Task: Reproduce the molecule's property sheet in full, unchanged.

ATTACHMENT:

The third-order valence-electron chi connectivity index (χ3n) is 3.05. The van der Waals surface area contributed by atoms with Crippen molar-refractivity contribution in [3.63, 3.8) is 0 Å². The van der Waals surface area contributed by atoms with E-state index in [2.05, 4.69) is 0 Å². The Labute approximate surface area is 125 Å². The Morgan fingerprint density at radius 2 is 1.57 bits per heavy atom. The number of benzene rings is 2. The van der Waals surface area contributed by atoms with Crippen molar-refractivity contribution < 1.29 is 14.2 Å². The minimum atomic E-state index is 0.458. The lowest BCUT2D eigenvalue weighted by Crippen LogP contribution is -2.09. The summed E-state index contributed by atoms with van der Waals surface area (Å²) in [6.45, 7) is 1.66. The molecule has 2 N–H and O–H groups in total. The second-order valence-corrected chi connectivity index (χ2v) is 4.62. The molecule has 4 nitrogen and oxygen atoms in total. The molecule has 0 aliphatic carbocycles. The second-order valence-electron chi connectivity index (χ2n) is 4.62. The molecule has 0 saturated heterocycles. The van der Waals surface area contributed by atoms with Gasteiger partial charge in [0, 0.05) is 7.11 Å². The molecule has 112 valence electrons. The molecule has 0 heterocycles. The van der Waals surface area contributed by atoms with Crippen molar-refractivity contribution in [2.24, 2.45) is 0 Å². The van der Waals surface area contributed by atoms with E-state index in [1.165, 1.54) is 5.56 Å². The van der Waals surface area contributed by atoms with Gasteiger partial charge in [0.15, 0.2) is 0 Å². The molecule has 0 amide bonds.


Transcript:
The third-order valence-electron chi connectivity index (χ3n) is 3.05. The van der Waals surface area contributed by atoms with Crippen molar-refractivity contribution in [3.63, 3.8) is 0 Å². The van der Waals surface area contributed by atoms with E-state index in [2.05, 4.69) is 0 Å². The Labute approximate surface area is 125 Å². The Morgan fingerprint density at radius 2 is 1.57 bits per heavy atom. The number of benzene rings is 2. The van der Waals surface area contributed by atoms with Crippen molar-refractivity contribution < 1.29 is 14.2 Å². The minimum atomic E-state index is 0.458. The lowest BCUT2D eigenvalue weighted by Crippen LogP contribution is -2.09. The summed E-state index contributed by atoms with van der Waals surface area (Å²) in [6.45, 7) is 1.66. The molecule has 2 N–H and O–H groups in total. The second-order valence-corrected chi connectivity index (χ2v) is 4.62. The molecule has 4 nitrogen and oxygen atoms in total. The molecule has 0 aliphatic carbocycles. The second-order valence-electron chi connectivity index (χ2n) is 4.62. The molecule has 0 saturated heterocycles. The van der Waals surface area contributed by atoms with Gasteiger partial charge in [0, 0.05) is 7.11 Å². The molecule has 112 valence electrons. The molecule has 0 heterocycles. The van der Waals surface area contributed by atoms with Crippen molar-refractivity contribution in [2.24, 2.45) is 0 Å². The van der Waals surface area contributed by atoms with E-state index in [1.165, 1.54) is 5.56 Å². The van der Waals surface area contributed by atoms with Gasteiger partial charge in [0.15, 0.2) is 0 Å². The molecule has 0 amide bonds.